The University of Nottingham is currently developing an artificially-intelligent sensor system to clean food manufacturing equipment more precisely.
It has been estimated that the AI-driven monitoring system could save £100 million (AUD $177 million) a year for the UK industry and lead to greater production capacity, therefore cheapening consumer food prices.
‘As current technologies cannot accurately determine exactly how dirty food and drink processing equipment is inside, cleaning can last up to five hours a day to minimise food safety risks’.
‘Cleaning in the UK currently accounts for 30 per cent of energy and water use and leads to excessive productivity down time and over-use of chemicals, which is a huge cost to manufacturers and the environment’.
“To prevent product contamination, many food and drink manufacturers use a non-invasive, Clean-in-Place (CIP) system to wash inside food processing equipment without disassembling it,” explained assistant professor and chemical engineer Dr Nik Watson, who is leading the University of Nottingham team.
“As CIP has to operate ‘blind’, it is designed for the worst case scenario. In daily use this often results in the over-cleaning of production lines.”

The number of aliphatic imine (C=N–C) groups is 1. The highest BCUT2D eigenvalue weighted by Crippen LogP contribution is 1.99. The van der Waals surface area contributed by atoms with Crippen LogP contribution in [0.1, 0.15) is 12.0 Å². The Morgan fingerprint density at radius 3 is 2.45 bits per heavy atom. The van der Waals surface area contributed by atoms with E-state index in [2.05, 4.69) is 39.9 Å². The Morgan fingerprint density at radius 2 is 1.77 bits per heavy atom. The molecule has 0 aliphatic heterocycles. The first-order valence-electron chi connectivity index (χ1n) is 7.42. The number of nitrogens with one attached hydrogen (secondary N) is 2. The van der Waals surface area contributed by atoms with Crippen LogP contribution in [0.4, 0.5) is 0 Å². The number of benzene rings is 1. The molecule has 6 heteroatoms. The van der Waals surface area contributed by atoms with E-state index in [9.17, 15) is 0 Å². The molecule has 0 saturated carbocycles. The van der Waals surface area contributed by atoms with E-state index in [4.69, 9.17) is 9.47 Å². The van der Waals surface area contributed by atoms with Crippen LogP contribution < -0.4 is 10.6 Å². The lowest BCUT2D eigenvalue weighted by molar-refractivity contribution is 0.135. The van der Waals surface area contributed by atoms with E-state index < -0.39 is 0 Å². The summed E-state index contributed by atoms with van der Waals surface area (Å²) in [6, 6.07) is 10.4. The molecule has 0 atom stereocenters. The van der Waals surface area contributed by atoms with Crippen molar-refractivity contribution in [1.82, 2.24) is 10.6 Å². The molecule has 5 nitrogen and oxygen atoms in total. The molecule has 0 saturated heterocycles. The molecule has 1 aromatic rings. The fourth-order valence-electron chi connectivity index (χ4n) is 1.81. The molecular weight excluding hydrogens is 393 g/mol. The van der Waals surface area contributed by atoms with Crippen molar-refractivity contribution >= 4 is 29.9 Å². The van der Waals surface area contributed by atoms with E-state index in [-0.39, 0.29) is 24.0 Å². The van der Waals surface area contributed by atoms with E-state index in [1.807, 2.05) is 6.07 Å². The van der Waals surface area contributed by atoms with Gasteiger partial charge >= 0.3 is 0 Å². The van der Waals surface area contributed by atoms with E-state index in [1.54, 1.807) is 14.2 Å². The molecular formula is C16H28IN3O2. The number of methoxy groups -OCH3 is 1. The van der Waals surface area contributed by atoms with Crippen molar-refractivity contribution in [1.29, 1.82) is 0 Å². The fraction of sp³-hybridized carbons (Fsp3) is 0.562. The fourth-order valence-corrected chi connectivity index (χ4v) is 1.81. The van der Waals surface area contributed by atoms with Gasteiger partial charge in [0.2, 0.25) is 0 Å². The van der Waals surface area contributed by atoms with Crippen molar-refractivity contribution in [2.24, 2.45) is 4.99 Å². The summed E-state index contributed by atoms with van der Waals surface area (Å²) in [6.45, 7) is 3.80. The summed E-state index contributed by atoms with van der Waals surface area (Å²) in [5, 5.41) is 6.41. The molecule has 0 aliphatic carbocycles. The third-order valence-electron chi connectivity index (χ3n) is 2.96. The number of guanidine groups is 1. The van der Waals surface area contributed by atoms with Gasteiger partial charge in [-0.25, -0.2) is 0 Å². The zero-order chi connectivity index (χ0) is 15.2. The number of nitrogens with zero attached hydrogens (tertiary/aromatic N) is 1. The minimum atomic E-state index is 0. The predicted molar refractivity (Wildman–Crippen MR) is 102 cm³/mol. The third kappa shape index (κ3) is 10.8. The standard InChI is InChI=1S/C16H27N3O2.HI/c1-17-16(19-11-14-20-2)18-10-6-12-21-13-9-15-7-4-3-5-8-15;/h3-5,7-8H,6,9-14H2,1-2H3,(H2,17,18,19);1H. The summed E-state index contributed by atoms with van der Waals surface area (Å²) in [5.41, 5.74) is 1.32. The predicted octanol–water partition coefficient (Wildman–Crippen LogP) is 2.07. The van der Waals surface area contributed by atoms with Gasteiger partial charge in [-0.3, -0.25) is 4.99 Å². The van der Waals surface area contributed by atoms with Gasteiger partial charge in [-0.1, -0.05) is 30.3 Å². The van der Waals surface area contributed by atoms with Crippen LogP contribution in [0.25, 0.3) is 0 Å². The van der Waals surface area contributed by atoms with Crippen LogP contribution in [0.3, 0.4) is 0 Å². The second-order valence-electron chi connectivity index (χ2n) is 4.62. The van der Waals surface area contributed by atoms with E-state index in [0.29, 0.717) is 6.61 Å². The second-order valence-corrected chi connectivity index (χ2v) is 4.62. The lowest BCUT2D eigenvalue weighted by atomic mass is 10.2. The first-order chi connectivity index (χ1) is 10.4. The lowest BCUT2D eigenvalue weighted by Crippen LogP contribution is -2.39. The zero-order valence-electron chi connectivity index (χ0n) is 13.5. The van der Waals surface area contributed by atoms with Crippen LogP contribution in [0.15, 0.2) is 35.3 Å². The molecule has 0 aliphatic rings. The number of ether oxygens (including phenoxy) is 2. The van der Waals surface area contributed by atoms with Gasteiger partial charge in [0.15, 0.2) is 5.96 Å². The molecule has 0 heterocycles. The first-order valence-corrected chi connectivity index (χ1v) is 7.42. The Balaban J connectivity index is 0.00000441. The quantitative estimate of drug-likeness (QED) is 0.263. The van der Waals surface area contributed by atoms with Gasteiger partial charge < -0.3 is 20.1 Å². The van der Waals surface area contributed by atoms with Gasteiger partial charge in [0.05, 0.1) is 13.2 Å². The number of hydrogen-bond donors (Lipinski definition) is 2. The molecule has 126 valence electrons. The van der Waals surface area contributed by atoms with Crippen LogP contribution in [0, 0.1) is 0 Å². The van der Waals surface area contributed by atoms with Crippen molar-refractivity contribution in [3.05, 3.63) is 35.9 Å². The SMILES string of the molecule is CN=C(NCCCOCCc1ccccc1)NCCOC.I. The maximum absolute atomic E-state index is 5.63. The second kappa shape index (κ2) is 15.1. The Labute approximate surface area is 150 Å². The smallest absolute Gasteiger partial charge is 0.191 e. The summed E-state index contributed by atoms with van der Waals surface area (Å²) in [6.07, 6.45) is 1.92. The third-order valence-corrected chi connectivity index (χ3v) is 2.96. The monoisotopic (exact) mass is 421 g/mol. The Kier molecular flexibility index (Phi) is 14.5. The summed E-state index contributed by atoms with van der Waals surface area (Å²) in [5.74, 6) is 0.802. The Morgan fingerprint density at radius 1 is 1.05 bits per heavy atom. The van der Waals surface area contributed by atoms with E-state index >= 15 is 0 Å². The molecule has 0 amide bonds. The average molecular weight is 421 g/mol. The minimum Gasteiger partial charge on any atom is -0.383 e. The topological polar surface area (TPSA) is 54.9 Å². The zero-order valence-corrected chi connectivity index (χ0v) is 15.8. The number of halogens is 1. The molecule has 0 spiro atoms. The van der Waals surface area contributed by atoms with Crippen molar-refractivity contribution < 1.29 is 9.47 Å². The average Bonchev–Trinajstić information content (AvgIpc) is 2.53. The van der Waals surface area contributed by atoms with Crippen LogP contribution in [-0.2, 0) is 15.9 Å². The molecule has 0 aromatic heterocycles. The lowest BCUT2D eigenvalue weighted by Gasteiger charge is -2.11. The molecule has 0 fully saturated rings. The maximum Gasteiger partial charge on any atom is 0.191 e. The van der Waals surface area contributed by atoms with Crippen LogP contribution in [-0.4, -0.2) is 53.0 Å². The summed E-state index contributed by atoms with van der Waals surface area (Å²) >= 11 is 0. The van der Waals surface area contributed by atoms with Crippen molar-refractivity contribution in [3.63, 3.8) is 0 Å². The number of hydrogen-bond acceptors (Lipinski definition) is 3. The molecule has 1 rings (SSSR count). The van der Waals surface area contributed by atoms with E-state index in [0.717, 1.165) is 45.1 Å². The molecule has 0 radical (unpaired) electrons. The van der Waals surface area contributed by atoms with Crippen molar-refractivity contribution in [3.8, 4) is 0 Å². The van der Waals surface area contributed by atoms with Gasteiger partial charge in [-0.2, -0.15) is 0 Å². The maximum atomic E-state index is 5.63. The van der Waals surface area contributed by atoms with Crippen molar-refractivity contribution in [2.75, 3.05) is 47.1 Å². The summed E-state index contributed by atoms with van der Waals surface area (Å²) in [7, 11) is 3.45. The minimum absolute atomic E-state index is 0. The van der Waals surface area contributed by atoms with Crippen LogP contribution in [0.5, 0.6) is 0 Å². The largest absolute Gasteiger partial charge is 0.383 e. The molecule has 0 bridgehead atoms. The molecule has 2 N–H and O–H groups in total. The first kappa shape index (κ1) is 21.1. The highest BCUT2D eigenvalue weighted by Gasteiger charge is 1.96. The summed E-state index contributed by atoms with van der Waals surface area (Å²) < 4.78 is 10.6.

‘The University of Nottingham research team will design and build a lab-scale experimental rig that will reproduce common industrial cleaning problems in a typical food-processing plant’.
They will then ‘assess the potential for an artificial intelligence inspection system to measure precisely how much food residue and microbial debris is left inside the rig’.
The year-long study will involve developing software that can process the sensor data results and generate algorithms for an AI-based monitoring system. ‘This use of AI cognitive decision-making for a novel Self-Optimising-Clean-In-Place (SOCIP) system will be world-first’.
“Due to the technical complexity of sensor integration such a solution does not yet exist,” said Dr Watson. “The aim of the SOCIP project is to overcome these technical barriers and reduce cleaning time and resource use by approximately 20 to 40 per cent.”